Facing Financial Difficulties?

Consider a Scottish Trust Deed - In order to avoid loss of property, mode of transportation, and even housing, residents of Scotland have the option of pursuing a Trust Deed.


Facing Financial Difficulties? Consider a Scottish Trust Deed

In today's troubled economy, many struggle to pay their monthly bills. More people than ever before are facing debt collectors, credit problems, repayment difficulties, and losing the things they have worked their whole lives to obtain. There are several options to pursue once the debt is more than can be paid by the person owing it. In order to avoid loss of property, mode of transportation, and even housing, residents of Scotland have the option of pursuing a Trust Deed.

Often the first choice of someone facing financial difficulties is to enter into a repayment agreement with the companies they owe money to. The problem with a verbal agreement is that a company may decide halfway through the repayment process that they want the full amount owed to them immediately. Without a signed contract, there is nothing to prevent them filing to seize assets in order to obtain what is due.

A Scottish Trust Deed is a written agreement, made between the debtor and the creditors, and mediated by an Insolvency Practitioner and then a Trustee. Similar to an IVA Arrangement, The period of repayment for a Protected Trust Deed is three years. Any assets the debtor holds, including equity in a home, are added to the disposable income after living expenses when determining the amount of the monthly payment. Once the three-year Trust Deed repayment period is over, all remaining funds owed to the creditors are erased and the debts are considered paid in full.

There are several areas in which a Trust Deed has an advantage over both bankruptcy and Sequestration. The biggest benefit is that both during and after the period of repayment, all listed creditors are prevented from contacting you in an attempt to obtain more money, regardless of whether or not they approved of the plan. As long as the payment plan is fulfilled, the debt owed will be released after only a portion of the full amount owed has been paid. In most cases, the debtor’s home and car may be kept, although an expensive car may need to be downsized in order to free up funds for repayment. Another benefit involves having interest payments on outstanding debts frozen during the three-year period. Continuing to accrue interest while making payments can, in effect, drastically increase the amount of time it takes to pay off a bill. Finally, there is the knowledge that one no longer has to deal directly with creditors regarding an outstanding balance. These advantages can far outweigh any potential negative consequences of applying for a Protected Trust Deed.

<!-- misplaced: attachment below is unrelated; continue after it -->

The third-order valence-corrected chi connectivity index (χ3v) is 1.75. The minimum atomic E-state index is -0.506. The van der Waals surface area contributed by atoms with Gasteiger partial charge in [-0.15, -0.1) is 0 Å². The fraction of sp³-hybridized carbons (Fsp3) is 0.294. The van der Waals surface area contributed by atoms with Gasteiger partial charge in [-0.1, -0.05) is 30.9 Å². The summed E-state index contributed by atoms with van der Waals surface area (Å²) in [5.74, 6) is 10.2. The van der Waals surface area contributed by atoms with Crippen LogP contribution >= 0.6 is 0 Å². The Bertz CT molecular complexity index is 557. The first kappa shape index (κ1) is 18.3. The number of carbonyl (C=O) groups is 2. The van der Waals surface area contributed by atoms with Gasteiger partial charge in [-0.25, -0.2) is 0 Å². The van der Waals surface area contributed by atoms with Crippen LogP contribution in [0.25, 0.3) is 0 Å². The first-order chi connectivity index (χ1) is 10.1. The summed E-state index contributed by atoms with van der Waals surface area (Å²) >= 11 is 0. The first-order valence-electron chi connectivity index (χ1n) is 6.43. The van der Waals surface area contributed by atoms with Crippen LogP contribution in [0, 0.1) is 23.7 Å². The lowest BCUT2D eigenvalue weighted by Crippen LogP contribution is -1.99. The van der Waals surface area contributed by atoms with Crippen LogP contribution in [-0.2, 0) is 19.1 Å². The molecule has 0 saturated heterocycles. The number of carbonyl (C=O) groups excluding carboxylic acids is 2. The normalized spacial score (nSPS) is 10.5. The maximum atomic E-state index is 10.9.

There are a few drawbacks that should be considered before contacting an Insolvency Practitioner to negotiate a plan. Some companies do not allow their employees to enter in to a Trust Deed Scotland while working for them. These people may have to choose between continuing their employment and finding another job that will allow them to repay their debts in a reasonable amount of time. Credit ratings are negatively affected for six years after entering into a Trust Deed, but this is better than going through bankruptcy or Sequestration. Any equity in a home or property can be used to help make the payments; releasing these assets may require a remortgage. A client’s income will be routinely evaluated and the monthly payments can be adjusted to reflect increases or decreases of more than a minimal amount.

When a Scottish Trust Deed is registered for protection it will be published in the Edinburgh Gazette, which is a public record. There is a small possibility this situation will be discovered by people who know the debtor if they read the Gazette and are looking through the Trust Deed announcements. These potential disadvantages should be weighed against the need to overcome the debt when making the decision for or against entering into such an agreement.

A Trust Deed Scotland can help clear the way for a person in debt beyond their ability to completely repay it; however, a few steps need to be taken to assure this situation does not repeat itself. Careful attention needs to be paid to the budget, and paying bills on time so that things don't get out of hand is imperative. It is important to keep from accruing additional debt once the outstanding amount is settled. It may take time to establish healthy new spending habits, but, in order to maintain a positive balance in one's financial life, staying ahead of the game is crucial. Trust Deeds are a tool that only work if care is taken not to fall into the same predicament again.